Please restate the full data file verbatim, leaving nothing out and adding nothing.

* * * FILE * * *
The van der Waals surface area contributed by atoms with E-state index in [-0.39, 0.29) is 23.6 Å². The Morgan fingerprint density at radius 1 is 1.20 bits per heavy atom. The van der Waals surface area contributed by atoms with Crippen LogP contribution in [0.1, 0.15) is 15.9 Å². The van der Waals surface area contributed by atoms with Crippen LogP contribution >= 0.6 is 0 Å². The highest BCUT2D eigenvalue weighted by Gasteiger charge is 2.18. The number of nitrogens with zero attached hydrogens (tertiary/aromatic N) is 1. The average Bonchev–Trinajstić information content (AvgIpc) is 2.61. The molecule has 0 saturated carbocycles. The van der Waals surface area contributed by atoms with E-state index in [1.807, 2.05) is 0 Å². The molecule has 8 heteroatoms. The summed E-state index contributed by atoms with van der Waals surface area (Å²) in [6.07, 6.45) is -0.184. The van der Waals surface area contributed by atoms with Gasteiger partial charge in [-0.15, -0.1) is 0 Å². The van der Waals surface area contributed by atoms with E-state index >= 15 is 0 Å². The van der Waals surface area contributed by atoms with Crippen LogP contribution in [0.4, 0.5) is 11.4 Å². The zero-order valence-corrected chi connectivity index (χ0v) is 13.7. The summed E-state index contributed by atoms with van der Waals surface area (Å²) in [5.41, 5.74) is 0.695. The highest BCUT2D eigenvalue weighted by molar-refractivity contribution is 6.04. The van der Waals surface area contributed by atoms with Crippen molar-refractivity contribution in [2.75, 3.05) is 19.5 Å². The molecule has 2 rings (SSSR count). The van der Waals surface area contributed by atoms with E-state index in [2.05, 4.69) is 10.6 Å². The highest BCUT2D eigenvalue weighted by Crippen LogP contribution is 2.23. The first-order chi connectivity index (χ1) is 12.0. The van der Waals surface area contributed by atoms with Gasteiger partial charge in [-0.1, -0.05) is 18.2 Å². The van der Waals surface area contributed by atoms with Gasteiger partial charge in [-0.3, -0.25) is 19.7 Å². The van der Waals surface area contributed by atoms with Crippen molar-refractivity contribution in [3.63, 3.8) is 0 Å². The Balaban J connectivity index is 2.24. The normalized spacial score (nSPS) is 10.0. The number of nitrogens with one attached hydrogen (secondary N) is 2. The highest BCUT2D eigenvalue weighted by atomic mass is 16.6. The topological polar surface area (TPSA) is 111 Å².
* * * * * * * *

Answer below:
The van der Waals surface area contributed by atoms with E-state index in [-0.39, 0.29) is 23.6 Å². The Morgan fingerprint density at radius 1 is 1.20 bits per heavy atom. The van der Waals surface area contributed by atoms with Crippen LogP contribution in [0.1, 0.15) is 15.9 Å². The van der Waals surface area contributed by atoms with Crippen LogP contribution >= 0.6 is 0 Å². The highest BCUT2D eigenvalue weighted by Gasteiger charge is 2.18. The number of nitrogens with zero attached hydrogens (tertiary/aromatic N) is 1. The average Bonchev–Trinajstić information content (AvgIpc) is 2.61. The molecule has 0 saturated carbocycles. The van der Waals surface area contributed by atoms with E-state index in [1.807, 2.05) is 0 Å². The molecule has 8 heteroatoms. The summed E-state index contributed by atoms with van der Waals surface area (Å²) in [6.07, 6.45) is -0.184. The van der Waals surface area contributed by atoms with Gasteiger partial charge in [-0.15, -0.1) is 0 Å². The van der Waals surface area contributed by atoms with E-state index >= 15 is 0 Å². The van der Waals surface area contributed by atoms with Crippen LogP contribution in [0.4, 0.5) is 11.4 Å². The zero-order valence-corrected chi connectivity index (χ0v) is 13.7. The summed E-state index contributed by atoms with van der Waals surface area (Å²) in [5.41, 5.74) is 0.695. The highest BCUT2D eigenvalue weighted by molar-refractivity contribution is 6.04. The van der Waals surface area contributed by atoms with Crippen molar-refractivity contribution in [2.75, 3.05) is 19.5 Å². The molecule has 2 rings (SSSR count). The van der Waals surface area contributed by atoms with E-state index in [2.05, 4.69) is 10.6 Å². The highest BCUT2D eigenvalue weighted by Crippen LogP contribution is 2.23. The first-order chi connectivity index (χ1) is 12.0. The van der Waals surface area contributed by atoms with Gasteiger partial charge in [-0.1, -0.05) is 18.2 Å². The van der Waals surface area contributed by atoms with Gasteiger partial charge in [-0.3, -0.25) is 19.7 Å². The van der Waals surface area contributed by atoms with Crippen molar-refractivity contribution in [3.63, 3.8) is 0 Å². The Balaban J connectivity index is 2.24. The normalized spacial score (nSPS) is 10.0. The number of nitrogens with one attached hydrogen (secondary N) is 2. The highest BCUT2D eigenvalue weighted by atomic mass is 16.6. The topological polar surface area (TPSA) is 111 Å².